To be whisked away by a childhood memory can be a wonderful thing, especially if it means an escape from the mundanity of adulthood.
Memories are usually triggered by something in the present. It might come at us as we are discussing something with a friend or if we see something on our way to work. Until that moment the memory has been locked away in our subconscious and has been inaccessible.
Being presented with the opportunity to once again experience the simplicity of the past is something few people would pass up.
For most of us, our memories will be centered around one place, usually a house or a neighborhood.
When this place has the same cultural context as our present day environment, the memory awakes nothing else than a yearning for simpler times.
But for those of you who have grown up in a country different to the passport country of your parents (Third Culture Kids), recalling childhood memories can lead to a conflict of desires since the memory is of a place that has a different cultural context than your present day environment.
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When it comes to Third Culture Kids, the feeling of nostalgia that so often accompanies a childhood memory can be assigned to the location that the memory occurred in rather than the event itself.
This can cause us to compare the present location to the past location and will awake within us a desire to relive the memory.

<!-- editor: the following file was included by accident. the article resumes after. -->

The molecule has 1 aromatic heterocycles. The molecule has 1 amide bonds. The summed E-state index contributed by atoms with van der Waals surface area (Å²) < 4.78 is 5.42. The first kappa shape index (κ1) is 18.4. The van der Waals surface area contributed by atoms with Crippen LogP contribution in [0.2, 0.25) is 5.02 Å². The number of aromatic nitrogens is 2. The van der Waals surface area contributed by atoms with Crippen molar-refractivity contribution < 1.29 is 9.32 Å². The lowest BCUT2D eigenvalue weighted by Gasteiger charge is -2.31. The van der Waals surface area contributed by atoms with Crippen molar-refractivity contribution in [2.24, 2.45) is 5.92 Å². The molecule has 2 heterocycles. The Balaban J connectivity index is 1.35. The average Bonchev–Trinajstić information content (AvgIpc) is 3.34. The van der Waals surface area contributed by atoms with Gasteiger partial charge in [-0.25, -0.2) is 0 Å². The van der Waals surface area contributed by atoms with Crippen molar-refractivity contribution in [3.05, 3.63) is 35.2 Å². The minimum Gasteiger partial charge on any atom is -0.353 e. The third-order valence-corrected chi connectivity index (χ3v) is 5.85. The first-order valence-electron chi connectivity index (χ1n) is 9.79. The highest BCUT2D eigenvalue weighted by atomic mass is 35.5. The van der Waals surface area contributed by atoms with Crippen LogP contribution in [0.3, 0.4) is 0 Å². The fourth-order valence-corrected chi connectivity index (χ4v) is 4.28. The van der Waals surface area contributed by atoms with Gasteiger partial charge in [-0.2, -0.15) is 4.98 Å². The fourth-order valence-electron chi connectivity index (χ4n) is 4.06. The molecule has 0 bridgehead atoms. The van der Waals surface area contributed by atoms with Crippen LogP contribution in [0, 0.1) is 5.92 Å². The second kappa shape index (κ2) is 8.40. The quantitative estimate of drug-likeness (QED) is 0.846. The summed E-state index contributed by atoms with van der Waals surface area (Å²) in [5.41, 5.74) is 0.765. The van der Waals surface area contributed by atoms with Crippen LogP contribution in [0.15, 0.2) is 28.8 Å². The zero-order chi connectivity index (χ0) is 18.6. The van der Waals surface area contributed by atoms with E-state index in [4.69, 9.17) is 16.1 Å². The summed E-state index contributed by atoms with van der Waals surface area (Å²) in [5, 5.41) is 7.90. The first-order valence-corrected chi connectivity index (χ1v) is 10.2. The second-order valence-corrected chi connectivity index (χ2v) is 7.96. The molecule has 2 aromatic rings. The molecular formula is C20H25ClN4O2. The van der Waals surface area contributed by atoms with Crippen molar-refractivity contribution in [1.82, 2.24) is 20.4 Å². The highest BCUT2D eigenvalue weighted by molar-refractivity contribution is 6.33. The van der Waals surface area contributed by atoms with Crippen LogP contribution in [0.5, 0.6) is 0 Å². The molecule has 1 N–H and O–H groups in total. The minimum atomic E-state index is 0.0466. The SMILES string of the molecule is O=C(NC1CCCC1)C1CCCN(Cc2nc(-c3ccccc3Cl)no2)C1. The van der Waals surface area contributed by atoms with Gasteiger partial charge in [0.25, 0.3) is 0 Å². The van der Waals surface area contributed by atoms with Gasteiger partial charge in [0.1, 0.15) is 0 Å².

It is when we realize that we are unable to relive the memory (because we are not in the location where the memory occurred) that we will feel a strong psychic pain that if experienced over a longer time-span will lead to depression.
In cases where a person has been brought up in several countries, childhood memories may present a conflict of competing attachments that makes us susceptible to depression.
A fond memory of something that happened whilst living in Hong Kong may be followed by an equally fond memory of something that happened whilst living in The Netherlands.
Reliving the memories will cause the holder of those memories to want to visit those countries again, but at the same time the holder is faced with the reality that visiting both simultaneously is impossible.
The holder of the memory would therefore be forced to choose which memory to relive and would have to delay visiting the other country until it has once again become logistically and financially possible, which may be several years away.
This has been a simple showcase of how memories can evoke strong urges within Third Culture Kids that if left untreated may lead to depression.
Depression and inner-conflict is formed when opposing urges compete with each other or when urges are unable to be fulfilled. Reflecting on these urges with a therapist can help minimize the risk of becoming depressed.
Next Article: When The Pillars Of The Third Culture Kid Lifestyle Fall
Ruth Van Reken and David Pollock provide numerous theories regarding the cross-culture lifestyle in their book Third Culture Kids: Growing Up Among Worlds. Amongst them is the theory about identity anchors or pillars (sometimes called tent-pegs). The theory relates to the Third Culture Kid’s ability to… READ MORE